Every post I see about people going on vacation, getting promotions, and especially announcing pregnancies/births grates on me. I feel the sensation of it digging into my raw nerves and scraping away until I’m bleeding. I always want to say “How fun! I’m going to the midwife to get blood work done to find out why my babies keep dying” or “Cool! I’m getting the chromosomal analysis results back from my second miscarriage today” and other things along those lines. But no one wants to hear that. Everyone says they’re “here” for me, but where exactly is “here” to them? Because I don’t see anyone with me. Everyone asks how I’m doing, but no one wants to hear that I hate my body for killing my babies and I hate everyone who has a living child. No one wants to hear that I feel as though all of my sweetness left me when my last baby did and all I feel is anger and bitterness now. How I’m so angry some of who I thought were my closest friends didn’t even bother to so much as text when we lost this baby. Every time I see a vacation picture or something else fun, I’m so angry. How dare anyone have fun when my world has stopped? I have nightmares about the midwife saying it’s something wrong with my eggs, uterus, or body in general and I’ll never have a living child. I have nightmares that I lose baby after baby. But whenever anyone asks how I am I smile and say fine before changing the subject. No one wants to hear any of that.

I Understand Now

I understand the woman who tried to steal June’s daughter in The Handmaid’s Tale now. Her baby was stillborn and her mind broke, couldn’t fathom leaving the hospital with empty arms. When I hear a baby, especially a newborn, cry in public my first instinct is to go to it. Hold it. Put it to my breast to nurse. But I can’t. That’s not my baby. My babies are dead. I look down and at my empty arms and still tender breasts and reality shocks me back. I keep walking through the grocery, park, store, etc. Arrive home only to stare at the empty crib and stuffed animals in the never used nursery. My mind can’t understand how I’ve been pregnant twice for a total of five months and have no baby to show for it. I understand that woman now. She’s who I could’ve been without compassionate care, family, friends, my therapist, and students all helping me piece my mind back together again. So when you see a woman staring at your crying baby in a public place, she might not be judging you. She might just be missing the baby or babies she had to watch Death take.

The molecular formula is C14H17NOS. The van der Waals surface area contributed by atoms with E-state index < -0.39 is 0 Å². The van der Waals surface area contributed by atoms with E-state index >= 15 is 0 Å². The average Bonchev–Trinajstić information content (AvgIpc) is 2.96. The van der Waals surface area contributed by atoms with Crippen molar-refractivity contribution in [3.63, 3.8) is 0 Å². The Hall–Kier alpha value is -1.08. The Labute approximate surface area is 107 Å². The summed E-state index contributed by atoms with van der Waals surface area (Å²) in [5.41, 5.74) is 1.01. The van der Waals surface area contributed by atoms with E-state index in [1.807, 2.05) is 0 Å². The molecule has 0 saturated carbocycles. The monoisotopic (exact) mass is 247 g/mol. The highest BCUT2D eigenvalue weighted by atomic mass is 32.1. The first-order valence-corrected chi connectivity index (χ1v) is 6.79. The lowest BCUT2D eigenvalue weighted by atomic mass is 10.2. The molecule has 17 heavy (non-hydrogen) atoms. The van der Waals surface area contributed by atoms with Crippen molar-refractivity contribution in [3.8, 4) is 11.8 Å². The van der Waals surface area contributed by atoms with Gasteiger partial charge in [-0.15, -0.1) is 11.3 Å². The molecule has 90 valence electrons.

I Understand Now

I understand the woman who tried to steal June’s daughter in The Handmaid’s Tale now. Her baby was stillborn and her mind broke, couldn’t fathom leaving the hospital with empty arms. When I hear a baby, especially a newborn, cry in public my first instinct is to go to it. Hold it. Put it to my breast to nurse. But I can’t. That’s not my baby. My babies are dead. I look down and at my empty arms and still tender breasts and reality shocks me back. I keep walking through the grocery, park, store, etc. Arrive home only to stare at the empty crib and stuffed animals in the never used nursery. My mind can’t understand how I’ve been pregnant twice for a total of five months and have no baby to show for it. I understand that woman now. She’s who I could’ve been without compassionate care, family, friends, my therapist, and students all helping me piece my mind back together again. So when you see a woman staring at your crying baby in a public place, she might not be judging you. She might just be missing the baby or babies she had to watch Death take.

My second pregnancy

Because we decided we wouldn’t go public with our second pregnancy until I was in the second trimester, I wrote short entries in my phone’s notes section. We lost that baby at 8 weeks, but I want her remembered and her story shared.

May 17, 2018:

I found out I was pregnant for the second time on Tuesday, May 15th after five positive pregnancy tests. I’d been feeling tired, had a stuffy nose, and had heartburn late one night. I was amazed the tests were positive after feeling like I would never get to be pregnant again. I’m excited, but also so so scared. Scared I’ll lose this one too and be even more broken than before. I analyze every little symptom and wonder if it’s not strong enough and what that means for the baby. I don’t have cramps like I did last time, they’re only light and every so often now. My breasts also aren’t as incredibly tender as the first time. I do feel very dizzy, exhausted, congested, and just slightly off like right before you get a cold. All I want to eat is roast beef and all I want to do is sleep. I got home from school today, showered, ate, then passed out at 5:30 and slept until 10:30. I want to savor every single minute and record it all so I don’t forget. I want this baby to know how incredibly loved it was from the very beginning.